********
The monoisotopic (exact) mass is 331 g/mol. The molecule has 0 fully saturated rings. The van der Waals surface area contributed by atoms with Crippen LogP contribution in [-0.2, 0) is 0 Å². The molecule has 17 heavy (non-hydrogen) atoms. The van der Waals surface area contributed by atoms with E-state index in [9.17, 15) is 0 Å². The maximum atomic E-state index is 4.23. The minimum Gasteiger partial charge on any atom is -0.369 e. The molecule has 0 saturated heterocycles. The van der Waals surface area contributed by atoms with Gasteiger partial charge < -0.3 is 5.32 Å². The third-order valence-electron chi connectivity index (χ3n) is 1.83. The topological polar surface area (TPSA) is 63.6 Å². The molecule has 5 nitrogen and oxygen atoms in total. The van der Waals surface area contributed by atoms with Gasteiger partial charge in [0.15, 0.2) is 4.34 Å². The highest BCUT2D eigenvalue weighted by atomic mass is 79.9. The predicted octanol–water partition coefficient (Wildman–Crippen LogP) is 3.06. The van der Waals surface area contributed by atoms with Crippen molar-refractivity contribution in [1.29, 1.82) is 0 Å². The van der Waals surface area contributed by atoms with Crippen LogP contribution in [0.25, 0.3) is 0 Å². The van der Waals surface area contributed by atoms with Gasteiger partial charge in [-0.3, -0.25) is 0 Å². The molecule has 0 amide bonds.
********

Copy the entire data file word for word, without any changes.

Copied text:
The monoisotopic (exact) mass is 331 g/mol. The molecule has 0 fully saturated rings. The van der Waals surface area contributed by atoms with Crippen LogP contribution in [-0.2, 0) is 0 Å². The molecule has 17 heavy (non-hydrogen) atoms. The van der Waals surface area contributed by atoms with E-state index in [9.17, 15) is 0 Å². The maximum atomic E-state index is 4.23. The minimum Gasteiger partial charge on any atom is -0.369 e. The molecule has 0 saturated heterocycles. The van der Waals surface area contributed by atoms with Gasteiger partial charge < -0.3 is 5.32 Å². The third-order valence-electron chi connectivity index (χ3n) is 1.83. The topological polar surface area (TPSA) is 63.6 Å². The molecule has 5 nitrogen and oxygen atoms in total. The van der Waals surface area contributed by atoms with Gasteiger partial charge in [0.15, 0.2) is 4.34 Å². The highest BCUT2D eigenvalue weighted by atomic mass is 79.9. The predicted octanol–water partition coefficient (Wildman–Crippen LogP) is 3.06. The van der Waals surface area contributed by atoms with Crippen molar-refractivity contribution in [1.29, 1.82) is 0 Å². The van der Waals surface area contributed by atoms with Crippen LogP contribution in [0.25, 0.3) is 0 Å². The van der Waals surface area contributed by atoms with Gasteiger partial charge in [-0.3, -0.25) is 0 Å². The molecule has 0 amide bonds.